The WannaCry ransomware worm is still having an impact on organizations around the world, more than a month after it first emerged. The latest victims appear to be Honda Motor Co. in Japan and traffic cameras in Australia.
WannaCry first struck organizations on May 12 by abusing the MS17-010 vulnerability that Microsoft had patched in March. WannaCry exploits unpatched Server Message Block (SMB) services on Microsoft operating systems to gain access and then encrypt data, holding it for ransom until the victim pays up.
According to a Reuters report on June 21, Honda shut down production at its Sayama plant, where it manufactures approximately 1,000 cars a day including the Accord sedan and Odyssey minivan. The plant was only shut down on June 19, with normal operations restored on June 20. Honda reportedly discovered the WannaCry infection on June 18 at Sayama, with no reports of its other plants being impacted.
While WannaCry was slowing production of vehicles in Japan, it might have helped drivers in Australia go a bit faster. Australian authorities reported on June 22 that more than 50 traffic cameras were infected with WannaCry.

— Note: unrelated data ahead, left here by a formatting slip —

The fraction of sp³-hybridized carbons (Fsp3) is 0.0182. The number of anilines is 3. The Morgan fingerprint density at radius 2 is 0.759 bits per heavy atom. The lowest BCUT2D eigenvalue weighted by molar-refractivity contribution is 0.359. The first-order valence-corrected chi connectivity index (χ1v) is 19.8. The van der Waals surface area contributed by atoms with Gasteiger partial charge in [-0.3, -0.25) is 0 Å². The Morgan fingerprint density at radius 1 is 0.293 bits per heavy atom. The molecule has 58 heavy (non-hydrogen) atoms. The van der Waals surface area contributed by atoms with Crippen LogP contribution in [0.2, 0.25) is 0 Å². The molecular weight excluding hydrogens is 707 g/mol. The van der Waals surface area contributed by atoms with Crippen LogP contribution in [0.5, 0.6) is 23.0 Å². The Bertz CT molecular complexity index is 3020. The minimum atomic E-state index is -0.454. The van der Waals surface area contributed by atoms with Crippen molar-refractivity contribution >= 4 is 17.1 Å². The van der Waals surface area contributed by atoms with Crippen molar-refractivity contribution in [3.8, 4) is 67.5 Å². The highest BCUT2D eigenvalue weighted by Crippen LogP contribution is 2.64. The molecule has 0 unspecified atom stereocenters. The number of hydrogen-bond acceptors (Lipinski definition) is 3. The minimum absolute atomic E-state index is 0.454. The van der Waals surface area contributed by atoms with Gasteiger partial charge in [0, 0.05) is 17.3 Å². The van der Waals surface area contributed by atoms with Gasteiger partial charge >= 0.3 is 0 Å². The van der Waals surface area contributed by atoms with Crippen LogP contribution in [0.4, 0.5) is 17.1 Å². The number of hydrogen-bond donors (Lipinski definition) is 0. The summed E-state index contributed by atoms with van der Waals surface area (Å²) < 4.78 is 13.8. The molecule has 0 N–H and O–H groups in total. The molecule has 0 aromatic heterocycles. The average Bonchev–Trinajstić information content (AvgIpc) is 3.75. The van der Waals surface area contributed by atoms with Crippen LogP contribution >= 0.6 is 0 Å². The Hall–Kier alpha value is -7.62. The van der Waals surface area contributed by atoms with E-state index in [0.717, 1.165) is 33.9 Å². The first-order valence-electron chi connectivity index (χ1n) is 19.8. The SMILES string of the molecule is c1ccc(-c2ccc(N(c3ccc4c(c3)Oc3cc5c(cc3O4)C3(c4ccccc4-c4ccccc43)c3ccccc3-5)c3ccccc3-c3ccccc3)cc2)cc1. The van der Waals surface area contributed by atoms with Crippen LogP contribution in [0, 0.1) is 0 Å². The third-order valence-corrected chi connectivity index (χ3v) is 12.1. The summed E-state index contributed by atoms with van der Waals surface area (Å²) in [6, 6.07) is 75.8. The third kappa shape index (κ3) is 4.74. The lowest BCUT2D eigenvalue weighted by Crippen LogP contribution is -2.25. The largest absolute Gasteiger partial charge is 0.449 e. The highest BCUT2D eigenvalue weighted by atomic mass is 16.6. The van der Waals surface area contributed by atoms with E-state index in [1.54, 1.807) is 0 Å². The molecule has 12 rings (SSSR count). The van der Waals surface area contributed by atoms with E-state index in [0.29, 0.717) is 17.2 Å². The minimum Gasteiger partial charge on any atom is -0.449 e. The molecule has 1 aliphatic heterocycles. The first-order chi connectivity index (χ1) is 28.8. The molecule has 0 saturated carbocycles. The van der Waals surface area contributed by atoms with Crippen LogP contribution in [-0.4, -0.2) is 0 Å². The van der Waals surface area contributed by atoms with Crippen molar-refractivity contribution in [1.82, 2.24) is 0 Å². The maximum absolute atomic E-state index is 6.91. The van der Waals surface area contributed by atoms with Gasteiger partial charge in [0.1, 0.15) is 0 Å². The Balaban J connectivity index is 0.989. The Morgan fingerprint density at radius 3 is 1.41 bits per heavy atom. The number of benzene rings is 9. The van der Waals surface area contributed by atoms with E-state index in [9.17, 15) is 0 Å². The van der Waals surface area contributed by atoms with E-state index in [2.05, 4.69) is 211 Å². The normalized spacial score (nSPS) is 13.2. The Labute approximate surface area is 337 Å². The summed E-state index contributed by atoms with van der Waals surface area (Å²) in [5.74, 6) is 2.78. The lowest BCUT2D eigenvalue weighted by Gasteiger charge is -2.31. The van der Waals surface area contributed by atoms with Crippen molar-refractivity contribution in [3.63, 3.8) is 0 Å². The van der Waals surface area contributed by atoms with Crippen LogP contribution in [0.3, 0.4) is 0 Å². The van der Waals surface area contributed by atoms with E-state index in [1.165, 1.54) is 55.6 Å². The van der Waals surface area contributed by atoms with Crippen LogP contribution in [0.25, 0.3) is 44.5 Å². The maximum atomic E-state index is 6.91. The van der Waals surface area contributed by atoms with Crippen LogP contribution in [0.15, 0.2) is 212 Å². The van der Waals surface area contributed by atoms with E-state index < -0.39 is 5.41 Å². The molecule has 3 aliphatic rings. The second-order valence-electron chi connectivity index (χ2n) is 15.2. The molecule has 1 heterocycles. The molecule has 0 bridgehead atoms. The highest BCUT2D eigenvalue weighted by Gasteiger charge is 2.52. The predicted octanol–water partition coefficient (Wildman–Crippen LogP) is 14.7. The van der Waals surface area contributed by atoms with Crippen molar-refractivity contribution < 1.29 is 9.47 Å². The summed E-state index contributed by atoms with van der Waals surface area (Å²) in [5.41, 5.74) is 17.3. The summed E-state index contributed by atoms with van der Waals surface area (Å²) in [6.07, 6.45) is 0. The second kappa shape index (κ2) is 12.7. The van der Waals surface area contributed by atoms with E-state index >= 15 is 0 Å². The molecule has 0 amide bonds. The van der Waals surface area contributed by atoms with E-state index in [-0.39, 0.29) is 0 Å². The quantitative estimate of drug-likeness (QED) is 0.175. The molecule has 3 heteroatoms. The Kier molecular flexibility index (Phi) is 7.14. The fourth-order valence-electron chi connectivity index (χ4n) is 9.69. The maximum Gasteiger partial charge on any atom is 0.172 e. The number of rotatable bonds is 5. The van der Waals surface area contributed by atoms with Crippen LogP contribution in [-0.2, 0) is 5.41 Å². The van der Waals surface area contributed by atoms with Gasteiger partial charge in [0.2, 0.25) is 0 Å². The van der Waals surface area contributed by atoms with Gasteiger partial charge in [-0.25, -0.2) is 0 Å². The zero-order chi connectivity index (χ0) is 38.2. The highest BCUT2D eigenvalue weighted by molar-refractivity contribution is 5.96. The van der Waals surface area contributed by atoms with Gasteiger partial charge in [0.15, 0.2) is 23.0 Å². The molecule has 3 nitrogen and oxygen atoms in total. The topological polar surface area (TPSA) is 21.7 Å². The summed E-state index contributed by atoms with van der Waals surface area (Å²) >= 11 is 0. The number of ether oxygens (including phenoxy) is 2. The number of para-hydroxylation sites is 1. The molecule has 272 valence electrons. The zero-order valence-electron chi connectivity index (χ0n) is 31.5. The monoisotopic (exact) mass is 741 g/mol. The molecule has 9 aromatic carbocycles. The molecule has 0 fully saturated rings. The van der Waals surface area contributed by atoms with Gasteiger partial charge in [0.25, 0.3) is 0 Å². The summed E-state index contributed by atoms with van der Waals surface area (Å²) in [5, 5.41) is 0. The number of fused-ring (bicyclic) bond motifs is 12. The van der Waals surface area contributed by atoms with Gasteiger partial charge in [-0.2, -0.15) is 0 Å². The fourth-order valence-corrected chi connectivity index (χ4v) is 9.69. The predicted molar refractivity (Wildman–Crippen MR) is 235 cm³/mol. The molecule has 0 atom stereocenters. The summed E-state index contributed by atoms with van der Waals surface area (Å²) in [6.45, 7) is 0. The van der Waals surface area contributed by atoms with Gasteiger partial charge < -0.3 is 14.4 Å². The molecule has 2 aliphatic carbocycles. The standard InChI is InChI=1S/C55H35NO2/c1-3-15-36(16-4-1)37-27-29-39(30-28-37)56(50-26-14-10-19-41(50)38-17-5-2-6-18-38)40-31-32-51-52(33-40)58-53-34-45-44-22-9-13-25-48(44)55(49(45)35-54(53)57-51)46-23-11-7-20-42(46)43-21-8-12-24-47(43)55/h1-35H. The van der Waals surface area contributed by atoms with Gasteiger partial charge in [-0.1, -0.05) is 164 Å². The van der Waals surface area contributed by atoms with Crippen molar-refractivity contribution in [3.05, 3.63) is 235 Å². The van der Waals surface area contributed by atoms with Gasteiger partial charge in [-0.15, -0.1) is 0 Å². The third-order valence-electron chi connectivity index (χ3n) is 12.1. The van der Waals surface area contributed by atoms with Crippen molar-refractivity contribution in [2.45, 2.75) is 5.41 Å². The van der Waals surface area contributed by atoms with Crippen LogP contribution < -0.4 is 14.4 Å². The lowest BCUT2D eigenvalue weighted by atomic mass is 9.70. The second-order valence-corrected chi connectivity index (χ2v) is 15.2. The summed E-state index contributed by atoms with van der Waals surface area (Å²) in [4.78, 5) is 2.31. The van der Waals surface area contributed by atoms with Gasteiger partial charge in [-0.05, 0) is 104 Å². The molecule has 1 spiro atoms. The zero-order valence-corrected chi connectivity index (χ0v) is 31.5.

Security firms continue to track WannaCry and expect that it will remain an active threat risk for some time to come. Gavin Millard, technical director at security vendor Tenable Network Security, said he's not surprised that WannaCry is still causing problems. Simply put, just because a vulnerability is known and has been patched by a vendor doesn't mean that it's a solved issue.
"Conficker and MS08-67, the main vulnerability it exploited, is still popping up on occasion nine years after it began infecting millions of systems around the world," Millard stated. "Of course, just patching these bugs isn't always simple, as it could cause disruption to the organization."
Millard suggests that compensating controls must be put in place and proper, risk-based decisions must be made to help reduce the risk of threats like WannaCry.
Jonathan Penn, director of strategy at security vendor Avast, said to date, 1.3 million WannaCry encounters in 153 countries have been observed by his firm, all of which were attacks that were stopped in their tracks.
"Last month's global WannaCry attack was—or at least should have been—a wake-up call that security should be proactive, not reactive," Penn stated. "Planning ahead is even more critical when business operations are at stake.
"Companies like Honda should be aware of the tools and resources available to them to secure their networks and ensure business continuity," he added.
Sean Michael Kerner is a senior editor at eWEEK and InternetNews.com. Follow him on Twitter @TechJournalist.